As interest in post-war British architecture and society grows, the 1970s is increasingly seen as a crucial time of transition when, despite adverse economic conditions, new thinking emerged to modify the Modernist beliefs of the 1960s, incorporating greater concern for the realities of life. Wit, imagination, humility and sensitivity to people and environments helped to create more flexible approaches to the design of individual buildings and cities.
Described by Bridget Cherry as ‘essential reading for anyone who wants to understand that decade’, this journal includes eleven essays which demonstrate the variety and suprising zest of the decade.
Elain Harwood and Alan Powers From Downtown to Diversity: Revisiting the 1970s
Barnabas Calder Castles, Cows and Glasshouses: the Burrell Collection Architectural competition
Louis Hellman Something is Happening Here but You Don’t Know What It Is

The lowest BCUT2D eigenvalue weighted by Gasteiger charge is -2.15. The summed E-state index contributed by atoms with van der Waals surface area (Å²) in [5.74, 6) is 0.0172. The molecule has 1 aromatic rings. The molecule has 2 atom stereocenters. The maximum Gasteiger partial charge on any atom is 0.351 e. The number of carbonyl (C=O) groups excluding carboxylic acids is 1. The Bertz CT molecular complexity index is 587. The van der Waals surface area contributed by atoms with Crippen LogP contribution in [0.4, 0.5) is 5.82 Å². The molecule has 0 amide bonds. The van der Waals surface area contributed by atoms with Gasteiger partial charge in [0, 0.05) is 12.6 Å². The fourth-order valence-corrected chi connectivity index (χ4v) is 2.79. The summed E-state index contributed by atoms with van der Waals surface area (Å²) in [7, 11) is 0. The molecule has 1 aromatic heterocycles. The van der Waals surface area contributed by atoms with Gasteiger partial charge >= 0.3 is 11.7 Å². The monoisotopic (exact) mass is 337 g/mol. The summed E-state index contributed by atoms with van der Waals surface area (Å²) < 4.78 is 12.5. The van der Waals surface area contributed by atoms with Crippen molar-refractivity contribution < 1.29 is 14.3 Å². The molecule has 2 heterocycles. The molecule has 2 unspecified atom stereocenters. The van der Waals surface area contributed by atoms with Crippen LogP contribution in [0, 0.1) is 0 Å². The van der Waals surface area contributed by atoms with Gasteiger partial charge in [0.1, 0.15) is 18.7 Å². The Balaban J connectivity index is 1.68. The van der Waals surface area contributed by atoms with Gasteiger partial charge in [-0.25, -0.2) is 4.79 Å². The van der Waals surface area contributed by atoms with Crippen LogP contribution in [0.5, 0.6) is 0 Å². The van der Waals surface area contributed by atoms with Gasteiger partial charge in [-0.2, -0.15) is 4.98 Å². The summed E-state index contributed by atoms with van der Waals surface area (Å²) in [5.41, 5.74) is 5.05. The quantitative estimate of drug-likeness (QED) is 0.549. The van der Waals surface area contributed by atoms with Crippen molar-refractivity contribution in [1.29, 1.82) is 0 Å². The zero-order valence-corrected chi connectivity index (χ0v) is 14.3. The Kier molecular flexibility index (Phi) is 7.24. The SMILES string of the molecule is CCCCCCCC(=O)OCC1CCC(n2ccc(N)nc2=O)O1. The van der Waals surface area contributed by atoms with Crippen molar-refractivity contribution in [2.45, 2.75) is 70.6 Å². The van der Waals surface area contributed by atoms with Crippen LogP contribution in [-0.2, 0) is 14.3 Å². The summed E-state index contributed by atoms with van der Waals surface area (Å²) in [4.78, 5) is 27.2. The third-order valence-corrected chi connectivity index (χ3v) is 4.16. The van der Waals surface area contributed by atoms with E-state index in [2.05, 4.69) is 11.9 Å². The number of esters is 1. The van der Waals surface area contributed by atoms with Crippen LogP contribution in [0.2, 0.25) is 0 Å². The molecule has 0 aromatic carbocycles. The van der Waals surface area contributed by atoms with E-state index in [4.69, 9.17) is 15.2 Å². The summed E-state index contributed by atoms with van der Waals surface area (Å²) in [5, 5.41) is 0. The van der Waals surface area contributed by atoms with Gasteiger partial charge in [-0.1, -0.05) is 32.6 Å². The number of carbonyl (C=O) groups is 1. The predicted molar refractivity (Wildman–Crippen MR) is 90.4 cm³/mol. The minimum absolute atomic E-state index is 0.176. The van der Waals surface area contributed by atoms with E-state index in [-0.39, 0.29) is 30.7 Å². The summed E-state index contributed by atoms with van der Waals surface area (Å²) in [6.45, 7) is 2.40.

Catherine Croft David Rock: ‘Architecture is the Land of Green Ginger’ or ‘Form Follows Culture’
Alistair Fair The End of ’Optimism and Expansiveness’? Designing for Drama in the 1970s
Geraint Franklin ‘White Wall Guys’: The Return of Heroic Modernism
Roland Jeffery The Centrality of Milton Keynes
Hannah Parham Two Faiths: Modernism Meets Islam in London, 1969-1984
Simon Wartnaby An Exemplary 1970s Building: Gun Wharf, Chatham
Gavin Stamp Suburban Affinities
Ken Powell Terry Farrell, Jeremy Dixon and the Beginning of Post-Modernism in England
255x198mm, 184pp, Colour & b/w illus, Published 2012 ISBN: 978-0-9556687-2-2
Only £ 10.00